From august 25-29, 2014 we participated on the International Symposium on Robot and Human Interactive Communication in Edinburgh, Scotland. Furthermore, we presented current results of using Dynamic Mode Decomposition for machine learning in human robot interaction.
Here is a brief description:
In many settings, e.g. physical human-robot interaction, robotic behavior must be made robust against more or less spontaneous application of external forces. Typically, this problem is tackled by means of special purpose force sensors which are, however, not available on many robotic platforms. In contrast, we propose a machine learning approach suitable for more common, although often noisy sensors. This machine learning approach makes use of Dynamic Mode Decomposition (DMD) which is able to extract the dynamics of a nonlinear system. It is therefore well suited to separate noise from regular oscillations in sensor readings during cyclic robot movements under different behavior configurations. We demonstrate the feasibility of our approach with an example where physical forces are exerted on a humanoid robot during walking. In a training phase, a snapshot based DMD model for behavior specific parameter configurations is learned. During task execution the robot must detect and estimate the external forces exerted by a human interaction partner. We compare the DMD-based approach to other interpolation schemes and show that the former outperforms the latter particularly in the presence of sensor noise. We conclude that DMD which has so far been mostly used in other fields of science, particularly fluid mechanics, is also a highly promising method for robotics. You can download the corresponding paper in the publication section.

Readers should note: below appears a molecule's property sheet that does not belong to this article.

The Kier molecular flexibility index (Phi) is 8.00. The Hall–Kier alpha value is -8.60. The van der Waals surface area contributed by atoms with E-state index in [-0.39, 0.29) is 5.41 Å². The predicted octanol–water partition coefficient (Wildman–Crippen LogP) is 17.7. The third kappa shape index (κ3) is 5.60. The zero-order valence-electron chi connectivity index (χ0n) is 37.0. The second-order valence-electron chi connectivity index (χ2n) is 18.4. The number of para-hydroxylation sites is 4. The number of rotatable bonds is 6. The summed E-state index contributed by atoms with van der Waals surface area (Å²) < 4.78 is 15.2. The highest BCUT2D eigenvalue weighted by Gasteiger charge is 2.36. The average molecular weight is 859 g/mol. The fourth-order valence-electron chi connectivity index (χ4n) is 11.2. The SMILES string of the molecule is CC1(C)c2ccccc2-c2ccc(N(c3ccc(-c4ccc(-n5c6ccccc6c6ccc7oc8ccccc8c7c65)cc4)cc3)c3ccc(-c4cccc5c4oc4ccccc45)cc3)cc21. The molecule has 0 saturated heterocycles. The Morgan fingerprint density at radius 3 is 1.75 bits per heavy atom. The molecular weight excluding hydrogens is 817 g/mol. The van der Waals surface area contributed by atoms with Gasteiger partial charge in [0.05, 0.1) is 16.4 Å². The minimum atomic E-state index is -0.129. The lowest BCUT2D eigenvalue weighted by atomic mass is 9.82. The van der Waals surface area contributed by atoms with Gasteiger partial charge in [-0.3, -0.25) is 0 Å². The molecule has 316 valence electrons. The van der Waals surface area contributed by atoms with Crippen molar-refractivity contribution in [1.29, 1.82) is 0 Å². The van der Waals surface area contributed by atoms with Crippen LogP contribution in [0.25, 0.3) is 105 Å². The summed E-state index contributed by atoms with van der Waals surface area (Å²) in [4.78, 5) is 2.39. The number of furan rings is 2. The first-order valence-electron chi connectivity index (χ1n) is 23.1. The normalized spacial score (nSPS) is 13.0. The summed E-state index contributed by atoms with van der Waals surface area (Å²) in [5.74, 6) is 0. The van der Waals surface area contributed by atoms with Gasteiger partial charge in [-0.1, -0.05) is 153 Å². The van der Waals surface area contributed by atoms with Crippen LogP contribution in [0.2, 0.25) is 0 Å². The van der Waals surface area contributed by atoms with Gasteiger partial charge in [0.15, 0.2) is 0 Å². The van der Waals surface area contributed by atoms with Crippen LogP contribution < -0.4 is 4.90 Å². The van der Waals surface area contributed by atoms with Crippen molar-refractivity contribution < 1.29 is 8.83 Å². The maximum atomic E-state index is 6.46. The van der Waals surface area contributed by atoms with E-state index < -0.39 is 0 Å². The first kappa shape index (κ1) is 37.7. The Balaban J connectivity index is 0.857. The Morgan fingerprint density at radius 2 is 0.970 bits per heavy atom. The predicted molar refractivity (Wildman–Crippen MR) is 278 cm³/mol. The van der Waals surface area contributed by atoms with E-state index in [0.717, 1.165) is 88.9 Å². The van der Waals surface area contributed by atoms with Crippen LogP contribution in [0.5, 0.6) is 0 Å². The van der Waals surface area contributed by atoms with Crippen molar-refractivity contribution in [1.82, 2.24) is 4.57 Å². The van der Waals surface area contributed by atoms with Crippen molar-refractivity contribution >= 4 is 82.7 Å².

From november 18-22, 2013 we participated, amongst about 40 other computer scientists from all over the world, on the International Autumn School 2013 on „Human – Robot – Interaction“ in Dresden, Germany. There were many amazing talks held by popular researchers as Dr.-Ing. Sami Haddadin and Prof. Jan Peters about the field of human robot interaction and machine learning. For us, the goal of the autumn school was to get an overview of the current state of the art and find some possible future directions for our research.
From october 15-17, 2013 we participated on the International Conference on Humanoid Robots in Atlanta, USA. Furthermore, we presented current results of our guidance controlled human-robot-interaction approach for a cooperative human-robot transportation task. A video showing the results of the experiments can be found here: YouTube. You can download the corresponding paper in the publication section.
The Narrator Project of the Humanoid Robotics Group Freiberg won the BuddyPaddy competition 2013 at the Symposium on Emergent Trends in Artificial Intelligence & Robotics . Visit http://www.buddypaddy.com/ for a video of the awards show.
From May 6-10, 2013 we participated on the International Conference on Robotics and Automation in Karlsruhe, Germany. Furthermore, we presented current results of our behavior adaptation approach in cooperative human-robot transportation in the “Semantics, Identification and Control of Robot-Human-Environment Interaction” workshop.